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Travel Deep Inside a Leaf – Annotated Version | California Academy of Sciences |

Travel Deep Inside a Leaf – Annotated Version | California Academy of Sciences

Please turn on subtitles with the CC (Closed Captions) button to see the explanatory annotations designed for educators.

Transcript of closed captions:

0:05: We are approaching a redwood tree. To animate a scientifically accurate leaf, artists studied the texture of a redwood leaf specimen on a glass slide at high resolution. They even counted the stomata, and used that exact count for this film!

0:25: These leaves would be measured on a centimeter scale. Throughout the animation, we will gradually zoom in to smaller scales.

0:40: As we approach a single stoma, we are now on a millimeter scale.

0:48: As we enter the interior of the leaf, we see many individual palisade cells. These cells are where photosynthesis takes place; they are translucent to allow sunlight to enter.

1:00: As we approach a single palisade cell, we’ll zoom down to the micrometer scale. The shapes inside the cell are organelles: the bright globules at the bottom are the Golgi apparatus; the yellow spotted tubes are endoplasmic reticulum studded with ribosomes.

1:09: That large, blue membrane surrounds the nucleus; the purple blobs are mitochondria.

1:18: The faint, yellow, spider-web structure of the cytoskeleton provides structure and support to the cell.

1:24: You are about to enter a chloroplast; inside you see flat, pancake-like membranous structures called thylakoids. This is where the light-dependent reactions of photosynthesis take place to produce ATP, the cell’s energy carrier molecule. way

1:38: The time scale has changed: the molecules are shown moving 1 million times slower than in real life!

1:42: As we near an individual thylakoid, the animation scale continues to shrink down to the molecular level, where things are measured in nanometers.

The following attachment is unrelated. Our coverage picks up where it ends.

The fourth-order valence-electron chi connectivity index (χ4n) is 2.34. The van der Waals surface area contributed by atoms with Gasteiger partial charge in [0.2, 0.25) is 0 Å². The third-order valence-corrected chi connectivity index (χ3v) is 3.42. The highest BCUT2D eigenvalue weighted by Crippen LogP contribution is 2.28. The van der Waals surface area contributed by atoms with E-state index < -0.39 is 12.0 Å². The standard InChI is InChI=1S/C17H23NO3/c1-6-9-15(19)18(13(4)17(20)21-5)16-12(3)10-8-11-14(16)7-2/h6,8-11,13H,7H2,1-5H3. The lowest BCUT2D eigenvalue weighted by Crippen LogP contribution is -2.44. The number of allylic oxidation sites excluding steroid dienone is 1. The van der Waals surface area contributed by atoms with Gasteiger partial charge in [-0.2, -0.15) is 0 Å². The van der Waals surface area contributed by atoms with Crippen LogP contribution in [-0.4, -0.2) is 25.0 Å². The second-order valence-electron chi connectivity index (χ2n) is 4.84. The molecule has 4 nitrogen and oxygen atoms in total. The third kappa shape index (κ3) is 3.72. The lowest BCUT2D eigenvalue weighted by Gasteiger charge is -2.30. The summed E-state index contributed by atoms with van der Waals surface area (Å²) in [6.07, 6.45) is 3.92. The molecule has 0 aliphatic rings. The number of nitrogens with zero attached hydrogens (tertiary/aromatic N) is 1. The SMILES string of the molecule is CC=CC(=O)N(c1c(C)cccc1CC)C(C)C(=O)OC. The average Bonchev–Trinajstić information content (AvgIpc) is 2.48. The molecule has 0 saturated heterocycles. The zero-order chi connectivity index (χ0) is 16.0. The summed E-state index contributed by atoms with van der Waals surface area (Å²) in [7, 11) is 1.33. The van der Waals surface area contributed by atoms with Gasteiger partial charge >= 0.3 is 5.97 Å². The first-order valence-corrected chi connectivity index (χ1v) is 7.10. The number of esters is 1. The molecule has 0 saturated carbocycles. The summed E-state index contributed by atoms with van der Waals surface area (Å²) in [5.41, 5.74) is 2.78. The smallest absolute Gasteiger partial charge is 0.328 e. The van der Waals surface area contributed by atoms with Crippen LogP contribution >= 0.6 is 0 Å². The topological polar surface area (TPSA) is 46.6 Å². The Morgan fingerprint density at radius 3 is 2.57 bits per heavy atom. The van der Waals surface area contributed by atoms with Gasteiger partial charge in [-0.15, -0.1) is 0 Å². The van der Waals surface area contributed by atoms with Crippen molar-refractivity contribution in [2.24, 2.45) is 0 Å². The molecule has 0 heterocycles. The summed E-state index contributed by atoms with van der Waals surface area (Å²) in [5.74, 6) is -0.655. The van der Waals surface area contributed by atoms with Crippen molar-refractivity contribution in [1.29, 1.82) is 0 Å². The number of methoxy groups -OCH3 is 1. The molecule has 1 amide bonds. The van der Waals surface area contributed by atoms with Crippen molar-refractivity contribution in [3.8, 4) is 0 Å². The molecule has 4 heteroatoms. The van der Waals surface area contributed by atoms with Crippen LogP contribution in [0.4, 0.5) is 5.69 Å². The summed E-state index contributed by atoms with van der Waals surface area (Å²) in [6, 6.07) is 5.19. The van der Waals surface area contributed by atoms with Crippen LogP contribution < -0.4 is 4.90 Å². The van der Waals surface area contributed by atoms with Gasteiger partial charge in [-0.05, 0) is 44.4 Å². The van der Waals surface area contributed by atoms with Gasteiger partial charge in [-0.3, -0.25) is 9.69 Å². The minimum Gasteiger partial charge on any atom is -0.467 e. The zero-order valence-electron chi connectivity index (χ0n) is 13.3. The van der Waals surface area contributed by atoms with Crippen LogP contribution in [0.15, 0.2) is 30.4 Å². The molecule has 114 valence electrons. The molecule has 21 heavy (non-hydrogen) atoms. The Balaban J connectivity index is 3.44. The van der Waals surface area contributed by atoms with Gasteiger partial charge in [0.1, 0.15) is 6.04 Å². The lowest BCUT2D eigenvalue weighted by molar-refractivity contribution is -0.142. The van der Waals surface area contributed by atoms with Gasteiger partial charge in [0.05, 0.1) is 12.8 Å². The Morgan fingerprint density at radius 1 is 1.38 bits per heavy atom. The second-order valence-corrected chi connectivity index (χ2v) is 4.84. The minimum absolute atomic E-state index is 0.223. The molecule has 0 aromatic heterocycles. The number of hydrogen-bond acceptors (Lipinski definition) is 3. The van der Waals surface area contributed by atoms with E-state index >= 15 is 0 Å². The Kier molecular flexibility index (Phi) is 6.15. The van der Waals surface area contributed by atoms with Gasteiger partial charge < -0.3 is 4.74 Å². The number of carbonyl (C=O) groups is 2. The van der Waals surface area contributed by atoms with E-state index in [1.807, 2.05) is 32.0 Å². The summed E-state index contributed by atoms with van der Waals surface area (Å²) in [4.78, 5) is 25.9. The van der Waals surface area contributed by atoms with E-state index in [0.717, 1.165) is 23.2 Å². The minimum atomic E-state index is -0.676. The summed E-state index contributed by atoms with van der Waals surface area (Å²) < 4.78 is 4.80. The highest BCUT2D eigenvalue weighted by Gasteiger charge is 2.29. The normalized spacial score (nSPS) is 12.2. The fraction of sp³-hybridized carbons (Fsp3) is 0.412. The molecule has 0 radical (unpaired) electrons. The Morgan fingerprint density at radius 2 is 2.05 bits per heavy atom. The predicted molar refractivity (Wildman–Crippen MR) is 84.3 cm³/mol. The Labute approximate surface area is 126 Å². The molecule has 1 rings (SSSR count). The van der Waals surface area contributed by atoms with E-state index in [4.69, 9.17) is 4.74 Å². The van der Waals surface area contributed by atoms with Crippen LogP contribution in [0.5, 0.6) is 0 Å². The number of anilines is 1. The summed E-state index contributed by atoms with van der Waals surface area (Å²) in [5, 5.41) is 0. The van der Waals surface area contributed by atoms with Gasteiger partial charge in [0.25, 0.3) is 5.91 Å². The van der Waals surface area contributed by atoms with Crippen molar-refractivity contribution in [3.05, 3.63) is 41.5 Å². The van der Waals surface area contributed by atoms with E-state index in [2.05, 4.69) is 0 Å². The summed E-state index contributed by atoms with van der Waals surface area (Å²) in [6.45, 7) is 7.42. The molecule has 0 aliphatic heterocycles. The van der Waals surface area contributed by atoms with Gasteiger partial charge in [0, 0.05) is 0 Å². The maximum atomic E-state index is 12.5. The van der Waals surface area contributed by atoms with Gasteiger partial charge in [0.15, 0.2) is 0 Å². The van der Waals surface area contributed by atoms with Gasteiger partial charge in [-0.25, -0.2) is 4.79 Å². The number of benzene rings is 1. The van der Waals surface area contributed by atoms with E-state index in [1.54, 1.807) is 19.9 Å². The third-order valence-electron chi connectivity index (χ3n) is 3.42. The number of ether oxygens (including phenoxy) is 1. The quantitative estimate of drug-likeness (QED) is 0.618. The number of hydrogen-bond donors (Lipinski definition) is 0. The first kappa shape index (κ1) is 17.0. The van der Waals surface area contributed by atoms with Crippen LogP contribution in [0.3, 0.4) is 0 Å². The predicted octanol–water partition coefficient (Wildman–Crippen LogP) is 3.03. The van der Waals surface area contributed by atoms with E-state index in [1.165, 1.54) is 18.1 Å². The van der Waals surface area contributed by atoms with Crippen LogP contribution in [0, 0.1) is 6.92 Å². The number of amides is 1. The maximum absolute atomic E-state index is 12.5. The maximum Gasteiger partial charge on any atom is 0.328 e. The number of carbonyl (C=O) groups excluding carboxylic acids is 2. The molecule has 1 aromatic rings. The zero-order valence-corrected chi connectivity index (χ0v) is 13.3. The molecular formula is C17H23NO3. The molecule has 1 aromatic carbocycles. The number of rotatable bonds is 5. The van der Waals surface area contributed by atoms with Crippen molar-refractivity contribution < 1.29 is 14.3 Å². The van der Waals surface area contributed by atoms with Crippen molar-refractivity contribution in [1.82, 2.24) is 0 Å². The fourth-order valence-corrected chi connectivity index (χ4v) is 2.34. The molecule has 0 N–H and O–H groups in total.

1:52: The green and blue bush-like structures are photosystems: clusters of proteins that absorb light energy from the sun and help convert it into the chemical energy that’s stored in the bonds of the energy carrier molecule called ATP.

2:03: The yellow-green, rotating structure is an enzyme called ATP synthase. This molecular machine facilitates the flow of protons down their concentration gradient from one side of the thylakoid membrane to the other, using the energy released in the process to assemble ATP.

2:16: The pulses of light in the thylakoid membrane in which the photosystems are embedded represent energized electrons being passed from one photosystem to another, passing along the energy which will be stored in the bonds of ATP (the classic “bucket brigade”).

2:26: The small “wigglies” are ATP molecules. Living things store energy in the bonds of the ATP molecules and then use that energy to conduct all the processes of life.

This animation is a model, and has its strengths and limitations. In order to model something well, visual artists have to make decisions about what to represent and how best to do so. What’s present in this model, and what’s intentionally missing or altered? Find out by visiting https://www.calacademy.org/educators/travel-deep-inside-a-leaf
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The California Academy of Sciences is a renowned scientific and educational institution dedicated to exploring, explaining, and sustaining life on Earth. Based in San Francisco’s Golden Gate Park, it’s the only place in the world to house an aquarium, planetarium, rainforest, and natural history museum—plus cutting-edge research programs—all under one living roof.

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